All shook up

Updated Nov 28, 2012

The hunt for causes of unwanted vehicle vibrations can seem like a game of hide and seek, and a costly version of the game at that. Many technicians attack the issues by replacing one questionable part after the next in the misstaken hope of finding the source.

Magnifying GlassSometimes they are lucky. Often they are not. And customers can remain all shook up in the process.

This was certainly the case for the first 300 trucks that Eaton hooked up to its Driveline Vibration Analyzers (DVA) about five years ago. Technicians had been baffled by the shaking vehicles, which had each averaged about $9,300 in related repairs. But equipped with the modern diagnostic tool, teams identified most of the issues within a day, leading to fixes that averaged little more than $900, plus the identified repair.

“It takes down all the guesswork,” says Eaton Product Service Manager Lon Miller, referring to the value of the diagnostic tool. “I’ve never seen it be wrong.”

And the technology keeps getting better as electronic vibration analyzers continue to evolve.

The attachments that now fit under the driver’s seat give the graph-producing tools an accurate idea of what a driver literally feels in the seat of his pants, measuring individual frequencies that can be matched to specific components from wheel ends to drivelines. One speed channel is simply screwed into the engine’s flywheel housing while a similar attachment sits at the rear of the transmission, working much like a speedometer that tracks a spinning tone wheel.

Anything that focuses the troubleshooting efforts will be a welcome alternative to throwing new parts on a truck until the problem disappears. “We’ve had people install a new engine in the truck and still have the same vibration complaint,” notes Zack Ellison, director of customer technical support at Cummins.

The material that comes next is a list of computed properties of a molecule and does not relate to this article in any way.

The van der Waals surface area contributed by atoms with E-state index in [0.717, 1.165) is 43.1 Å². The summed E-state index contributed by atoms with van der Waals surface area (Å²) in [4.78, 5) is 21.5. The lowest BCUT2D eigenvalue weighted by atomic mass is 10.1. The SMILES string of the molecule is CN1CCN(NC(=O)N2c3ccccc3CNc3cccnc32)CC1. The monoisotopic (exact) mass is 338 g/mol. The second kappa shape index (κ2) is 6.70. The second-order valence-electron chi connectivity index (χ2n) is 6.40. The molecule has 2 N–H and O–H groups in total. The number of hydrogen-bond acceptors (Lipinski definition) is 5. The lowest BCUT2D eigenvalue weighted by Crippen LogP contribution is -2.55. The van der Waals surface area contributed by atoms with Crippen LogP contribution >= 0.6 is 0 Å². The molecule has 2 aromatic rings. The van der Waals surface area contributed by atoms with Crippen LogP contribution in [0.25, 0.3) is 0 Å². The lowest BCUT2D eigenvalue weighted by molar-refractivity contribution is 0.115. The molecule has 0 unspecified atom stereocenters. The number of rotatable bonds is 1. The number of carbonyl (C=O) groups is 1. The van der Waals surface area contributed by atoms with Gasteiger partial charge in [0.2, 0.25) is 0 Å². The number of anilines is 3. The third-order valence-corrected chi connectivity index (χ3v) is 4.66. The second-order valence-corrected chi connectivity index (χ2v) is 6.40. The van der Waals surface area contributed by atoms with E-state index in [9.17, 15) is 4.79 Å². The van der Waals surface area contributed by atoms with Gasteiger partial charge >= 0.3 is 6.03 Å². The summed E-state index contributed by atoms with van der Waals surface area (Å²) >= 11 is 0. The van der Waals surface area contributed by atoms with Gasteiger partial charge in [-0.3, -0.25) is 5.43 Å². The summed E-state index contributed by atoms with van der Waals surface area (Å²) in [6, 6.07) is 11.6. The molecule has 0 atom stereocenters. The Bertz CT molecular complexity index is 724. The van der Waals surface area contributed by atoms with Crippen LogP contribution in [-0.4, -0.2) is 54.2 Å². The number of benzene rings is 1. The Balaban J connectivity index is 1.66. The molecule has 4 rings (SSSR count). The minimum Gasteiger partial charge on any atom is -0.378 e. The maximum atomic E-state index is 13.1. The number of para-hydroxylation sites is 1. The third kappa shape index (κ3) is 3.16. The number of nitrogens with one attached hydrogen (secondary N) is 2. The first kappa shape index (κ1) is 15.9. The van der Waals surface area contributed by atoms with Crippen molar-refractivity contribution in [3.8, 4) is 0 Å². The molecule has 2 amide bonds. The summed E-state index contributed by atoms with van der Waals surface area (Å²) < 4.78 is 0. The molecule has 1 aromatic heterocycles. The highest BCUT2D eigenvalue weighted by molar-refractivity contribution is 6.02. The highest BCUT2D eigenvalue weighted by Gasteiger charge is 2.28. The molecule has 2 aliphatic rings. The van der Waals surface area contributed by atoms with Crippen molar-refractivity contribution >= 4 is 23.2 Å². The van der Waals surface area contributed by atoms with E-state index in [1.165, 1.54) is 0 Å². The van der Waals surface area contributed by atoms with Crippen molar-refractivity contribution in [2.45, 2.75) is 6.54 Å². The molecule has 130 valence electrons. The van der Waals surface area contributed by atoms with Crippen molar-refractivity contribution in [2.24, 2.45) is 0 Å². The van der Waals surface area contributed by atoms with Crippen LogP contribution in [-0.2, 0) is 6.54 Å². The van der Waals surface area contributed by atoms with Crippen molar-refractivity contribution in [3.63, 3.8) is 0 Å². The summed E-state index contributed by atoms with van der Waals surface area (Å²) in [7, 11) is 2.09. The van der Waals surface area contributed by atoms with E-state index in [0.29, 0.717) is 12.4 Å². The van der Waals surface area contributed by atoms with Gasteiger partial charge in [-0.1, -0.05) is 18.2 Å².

“The OEMs do a much better job today than they did 10 years ago,” he adds, referring to the improvements in the use of mounts and the way these individual components dampen noise, vibration and harshness (NVH). But vibration-related troubleshooting efforts may need to be more refined than ever now that drivers have come to expect more of a car-like ride.

As valuable as diagnostic tools like an electronic vibration analyzer can be, troubleshooting efforts can still benefit from a few pointed questions to the driver, especially in shops where the tools are not available.

“When does it do it? When doesn’t it do it?” asks Charles Allen, director of global customer service at ArvinMeritor, referring to the valuable details about vibration complaints. “Try to be that specific because that can help guide you.”

For example, a vibration that only occurs when the engine is not in gear will eliminate driveline issues, but driveline vibrations will likely emerge at a specific speed and become harsher as the speed increases. In contrast, a vibration that occurs at a specific speed and then disappears when the truck begins to travel more quickly might be traced to problems with a tire or clutch.

If a technician is able to join the customer on a test drive, there should be no question about where the vibration occurs. The added advantage of this clear understanding is that there will be a way for the teams in a shop to ensure that a repair has actually “shut off” an unwanted shake or rattle. That is the ultimate goal.


Unwanted vibrations can be traced to a host of issues, such as an imbalanced driveline or wheels, overhung transmission or the pulses from the engine itself (after all, the combustion process involves an ongoing series of controlled explosions). Or, a damaged clutch may be unable to dampen the vibrations that emerge whenever an engine hits 1,400 rpm.